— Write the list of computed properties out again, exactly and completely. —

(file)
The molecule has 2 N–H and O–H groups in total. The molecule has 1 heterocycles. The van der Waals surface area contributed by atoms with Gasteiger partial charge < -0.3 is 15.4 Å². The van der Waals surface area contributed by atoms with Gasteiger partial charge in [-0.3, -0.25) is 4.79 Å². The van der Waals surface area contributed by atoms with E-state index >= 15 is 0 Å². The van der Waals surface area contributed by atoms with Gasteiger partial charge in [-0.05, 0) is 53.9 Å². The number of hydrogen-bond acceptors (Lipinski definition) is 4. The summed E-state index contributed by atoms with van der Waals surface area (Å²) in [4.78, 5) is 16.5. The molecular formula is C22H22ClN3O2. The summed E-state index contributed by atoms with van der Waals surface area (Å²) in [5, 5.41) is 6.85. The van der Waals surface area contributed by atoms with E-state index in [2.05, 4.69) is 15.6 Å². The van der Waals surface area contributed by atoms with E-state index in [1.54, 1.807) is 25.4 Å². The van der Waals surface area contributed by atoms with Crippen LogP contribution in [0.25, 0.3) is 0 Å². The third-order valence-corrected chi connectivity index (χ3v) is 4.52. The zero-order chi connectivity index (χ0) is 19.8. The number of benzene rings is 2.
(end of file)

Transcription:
The molecule has 2 N–H and O–H groups in total. The molecule has 1 heterocycles. The van der Waals surface area contributed by atoms with Gasteiger partial charge < -0.3 is 15.4 Å². The van der Waals surface area contributed by atoms with Gasteiger partial charge in [-0.3, -0.25) is 4.79 Å². The van der Waals surface area contributed by atoms with E-state index >= 15 is 0 Å². The van der Waals surface area contributed by atoms with Gasteiger partial charge in [-0.05, 0) is 53.9 Å². The number of hydrogen-bond acceptors (Lipinski definition) is 4. The summed E-state index contributed by atoms with van der Waals surface area (Å²) in [4.78, 5) is 16.5. The molecular formula is C22H22ClN3O2. The summed E-state index contributed by atoms with van der Waals surface area (Å²) in [5, 5.41) is 6.85. The van der Waals surface area contributed by atoms with E-state index in [2.05, 4.69) is 15.6 Å². The van der Waals surface area contributed by atoms with E-state index in [1.54, 1.807) is 25.4 Å². The van der Waals surface area contributed by atoms with Crippen LogP contribution in [0.25, 0.3) is 0 Å². The third-order valence-corrected chi connectivity index (χ3v) is 4.52. The zero-order chi connectivity index (χ0) is 19.8. The number of benzene rings is 2.